Slum and its dilemmas

solmaz_rezaei

By Dr. Solmaz Rezaei
Head of research and consulting department

Slum is a kind of life that differs from urban and rural lifestyles and creates a unique physical texture with its own specific social and economic characteristics. In expert definitions, slum residents are people who live within the economic boundaries of cities but are not attracted to the economic system and urban social system. In terms of structural, physical and social aspects, slums are parts of the city in which destruction, improper health service, high population density, insecurity, crime, and, in general, a lack of needed comfort are observed. In such an environment, collective dissatisfaction, feeling dis-belonging and alienation, nonparticipation in social activities, feelings of discrimination and lack of citizenship morale are very much observed. The slum resident often does not consider the city as its home, and is always in conflict between objectivity and subjectivity. In terms of quantity, 50% of the population of slum communities are located at the socio-economic base apart from the majority of the city’s population. In a simple international definition, the World Bank considers the parts of the city neglected, with quality and living conditions at a very low level, as slum spaces.
According to statistics published by international organizations, over one billion people in the world, averaging more than 30 percent of the urban population, live on the periphery of the city. It accounts for only 6% of the urban population in developed and European countries. With the growth of this phenomenon, forecasts suggest that by the year 2030, the number of slum residents in the world will reach 2 billion. The slum in general is the product of development and rapid pace of urbanization and rural migration crises, which, in the face of unprincipled urban management, causes imbalances in demographic structures and exacerbates informal settlements in large cities.
It has an ancient margin and dates back to the Sassanid era. At that time, prisoners of war resided on the outskirts of cities. In the late 12th century, in the European countries, the church council forced Jews to marginalize around Christian cities for religious reasons. But marginalization, with its current definition, is not long lasting because in the past, people with different levels of income and income lived in homes that were not too distant, and residential situations were not a sign of the social image of individuals.
Slums have an ancient history which dates back to the Sassanid era. At that time, prisoners of war resided in the city limits. In the late 12th century, in the European countries, the church council forced Jews to marginalize around Christian cities for religious reasons. But marginalization, with its current definition, does not have a long life, because in the past, people with different levels of income lived in homes that were not too distant, and residential situations were not a sign of the social image of individuals.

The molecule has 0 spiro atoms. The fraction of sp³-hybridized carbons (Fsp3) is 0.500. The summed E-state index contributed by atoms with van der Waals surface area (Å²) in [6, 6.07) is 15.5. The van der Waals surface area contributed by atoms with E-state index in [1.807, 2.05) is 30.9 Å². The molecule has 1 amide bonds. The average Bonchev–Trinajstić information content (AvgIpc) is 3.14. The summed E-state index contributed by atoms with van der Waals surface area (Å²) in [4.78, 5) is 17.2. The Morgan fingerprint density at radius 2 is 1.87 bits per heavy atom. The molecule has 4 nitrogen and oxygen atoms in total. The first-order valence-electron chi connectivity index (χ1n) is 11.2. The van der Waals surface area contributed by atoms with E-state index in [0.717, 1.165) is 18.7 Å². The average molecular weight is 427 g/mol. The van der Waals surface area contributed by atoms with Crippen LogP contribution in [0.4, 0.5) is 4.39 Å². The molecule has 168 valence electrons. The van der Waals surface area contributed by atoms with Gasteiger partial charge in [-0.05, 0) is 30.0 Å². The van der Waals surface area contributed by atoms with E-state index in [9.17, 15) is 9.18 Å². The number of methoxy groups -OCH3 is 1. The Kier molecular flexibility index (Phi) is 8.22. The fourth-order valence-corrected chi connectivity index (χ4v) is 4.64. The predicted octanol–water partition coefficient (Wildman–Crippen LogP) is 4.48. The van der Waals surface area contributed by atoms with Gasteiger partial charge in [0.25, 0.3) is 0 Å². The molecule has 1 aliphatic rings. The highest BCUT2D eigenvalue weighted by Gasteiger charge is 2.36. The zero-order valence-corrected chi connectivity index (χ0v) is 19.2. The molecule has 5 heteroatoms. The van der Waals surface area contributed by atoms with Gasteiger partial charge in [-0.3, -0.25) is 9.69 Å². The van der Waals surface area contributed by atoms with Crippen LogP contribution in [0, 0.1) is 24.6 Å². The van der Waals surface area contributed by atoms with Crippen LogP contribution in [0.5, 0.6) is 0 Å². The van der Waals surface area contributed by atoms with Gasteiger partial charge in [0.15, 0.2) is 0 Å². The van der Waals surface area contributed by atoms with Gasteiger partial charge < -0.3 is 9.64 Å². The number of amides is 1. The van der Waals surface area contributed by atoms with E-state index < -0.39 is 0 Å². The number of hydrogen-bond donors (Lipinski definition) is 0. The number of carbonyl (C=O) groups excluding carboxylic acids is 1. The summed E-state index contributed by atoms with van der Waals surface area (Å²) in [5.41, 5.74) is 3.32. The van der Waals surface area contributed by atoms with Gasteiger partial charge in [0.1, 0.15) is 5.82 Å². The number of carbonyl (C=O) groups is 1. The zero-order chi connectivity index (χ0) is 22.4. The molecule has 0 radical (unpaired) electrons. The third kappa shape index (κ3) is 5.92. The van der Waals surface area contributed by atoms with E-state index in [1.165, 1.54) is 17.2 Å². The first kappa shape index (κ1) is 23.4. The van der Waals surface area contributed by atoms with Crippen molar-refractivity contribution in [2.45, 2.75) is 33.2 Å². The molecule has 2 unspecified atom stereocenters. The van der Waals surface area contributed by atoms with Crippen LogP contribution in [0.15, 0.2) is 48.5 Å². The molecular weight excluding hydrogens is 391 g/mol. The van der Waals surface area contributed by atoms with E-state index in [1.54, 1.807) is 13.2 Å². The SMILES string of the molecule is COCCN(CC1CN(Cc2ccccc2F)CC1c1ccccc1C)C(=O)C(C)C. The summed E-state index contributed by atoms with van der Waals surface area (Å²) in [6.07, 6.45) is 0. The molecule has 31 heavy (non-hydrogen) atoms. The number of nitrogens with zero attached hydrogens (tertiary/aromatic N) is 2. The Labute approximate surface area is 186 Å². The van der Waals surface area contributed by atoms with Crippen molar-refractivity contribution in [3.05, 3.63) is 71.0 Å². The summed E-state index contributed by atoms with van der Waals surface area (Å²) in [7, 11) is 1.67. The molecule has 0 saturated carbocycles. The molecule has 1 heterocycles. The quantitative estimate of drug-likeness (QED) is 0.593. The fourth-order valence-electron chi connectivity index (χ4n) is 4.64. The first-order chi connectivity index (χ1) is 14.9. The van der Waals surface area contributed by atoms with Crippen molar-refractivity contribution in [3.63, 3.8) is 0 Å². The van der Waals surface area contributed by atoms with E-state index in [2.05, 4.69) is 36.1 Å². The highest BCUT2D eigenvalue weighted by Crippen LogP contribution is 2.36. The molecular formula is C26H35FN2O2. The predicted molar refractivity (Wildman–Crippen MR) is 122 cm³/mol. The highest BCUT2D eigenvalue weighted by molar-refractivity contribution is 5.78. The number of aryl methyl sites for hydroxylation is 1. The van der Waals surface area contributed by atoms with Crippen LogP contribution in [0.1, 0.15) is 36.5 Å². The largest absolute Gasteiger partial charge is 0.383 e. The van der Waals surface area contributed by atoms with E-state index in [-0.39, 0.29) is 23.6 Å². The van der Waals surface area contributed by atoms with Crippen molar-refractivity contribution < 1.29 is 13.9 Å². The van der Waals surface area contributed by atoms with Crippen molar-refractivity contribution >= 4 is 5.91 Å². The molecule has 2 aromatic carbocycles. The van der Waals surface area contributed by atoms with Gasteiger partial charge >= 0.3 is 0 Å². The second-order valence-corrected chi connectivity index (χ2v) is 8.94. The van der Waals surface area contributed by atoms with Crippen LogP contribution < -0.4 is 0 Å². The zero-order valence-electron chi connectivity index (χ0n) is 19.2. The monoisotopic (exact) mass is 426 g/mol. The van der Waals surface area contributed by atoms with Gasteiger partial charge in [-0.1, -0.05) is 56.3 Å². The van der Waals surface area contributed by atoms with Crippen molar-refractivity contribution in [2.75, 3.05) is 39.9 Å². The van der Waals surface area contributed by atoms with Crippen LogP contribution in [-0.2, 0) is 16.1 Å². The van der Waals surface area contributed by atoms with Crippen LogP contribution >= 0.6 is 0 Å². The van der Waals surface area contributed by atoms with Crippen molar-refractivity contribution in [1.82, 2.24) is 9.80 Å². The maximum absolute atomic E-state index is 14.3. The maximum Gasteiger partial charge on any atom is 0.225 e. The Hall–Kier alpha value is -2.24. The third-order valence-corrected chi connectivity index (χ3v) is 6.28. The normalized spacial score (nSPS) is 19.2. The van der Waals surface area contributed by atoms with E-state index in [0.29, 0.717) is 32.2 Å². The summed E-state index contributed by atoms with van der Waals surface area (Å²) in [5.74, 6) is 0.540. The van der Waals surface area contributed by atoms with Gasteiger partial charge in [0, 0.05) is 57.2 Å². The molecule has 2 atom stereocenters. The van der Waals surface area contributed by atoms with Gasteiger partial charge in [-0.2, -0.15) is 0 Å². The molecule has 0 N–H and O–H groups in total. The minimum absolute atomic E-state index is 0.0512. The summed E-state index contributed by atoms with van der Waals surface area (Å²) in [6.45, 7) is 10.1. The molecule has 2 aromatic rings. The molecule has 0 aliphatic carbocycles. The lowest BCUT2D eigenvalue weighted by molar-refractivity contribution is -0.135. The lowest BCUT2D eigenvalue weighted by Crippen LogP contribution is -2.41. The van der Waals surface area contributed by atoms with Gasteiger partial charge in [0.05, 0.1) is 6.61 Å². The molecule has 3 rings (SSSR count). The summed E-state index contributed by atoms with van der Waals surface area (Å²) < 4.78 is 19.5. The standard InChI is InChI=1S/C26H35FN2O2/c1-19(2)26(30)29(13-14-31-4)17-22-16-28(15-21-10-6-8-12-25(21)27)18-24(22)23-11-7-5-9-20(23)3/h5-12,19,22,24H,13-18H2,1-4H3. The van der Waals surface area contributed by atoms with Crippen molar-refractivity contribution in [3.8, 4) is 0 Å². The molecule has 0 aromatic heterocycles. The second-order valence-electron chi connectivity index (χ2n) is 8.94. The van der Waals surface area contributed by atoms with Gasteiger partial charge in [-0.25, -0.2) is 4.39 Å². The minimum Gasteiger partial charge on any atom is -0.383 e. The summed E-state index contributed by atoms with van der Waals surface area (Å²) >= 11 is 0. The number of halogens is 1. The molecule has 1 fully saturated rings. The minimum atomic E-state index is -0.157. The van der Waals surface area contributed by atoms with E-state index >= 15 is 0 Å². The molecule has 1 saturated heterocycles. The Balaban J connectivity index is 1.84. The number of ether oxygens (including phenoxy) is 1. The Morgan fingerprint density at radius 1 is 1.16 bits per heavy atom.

Slums in developed countries and developing countries are fundamentally different, because in developed societies, the government facilitates the relationship between the periphery and the center by a series of policies and legal requirements, while in developing countries, a regulated relation does not exist in this field. According to studies, there is a direct relationship between marginalization and items such as relative deprivation, social deviations, and the number of working children, as well as an inverse relation in issues such as social participation, education and media consumption.
There are many strategies to prevent the formation and, in the next step, to reduce the abnormal marginalization effects. Although in some Asian countries, in a specific period, removal methods such as the destruction of houses and the living space of the slum and poor residents, but in countries such as Thailand, the governments began with systematic plans such as paying subsidies and loans to slum people improving the status their homes and living conditions, trying to change the lifestyle of people. Given the positive outcomes of such strategies, physical organization and improvement along with social, economic and cultural empowerment are the basis for the necessary measures in this regard. The formation of NGOs in these areas, construction and development of educational and health centers, launch of vocational training and employment programs, facilitation of private institutions for the provision of standard and affordable housing, establishment of appropriate urban infrastructure, and so on, are among actions that management systems should use to mitigate the effects of marginalization. However, preventive strategies such as the creation of appropriate economic infrastructure and creation of comprehensive development opportunities throughout the country are far less costly than any other solutions.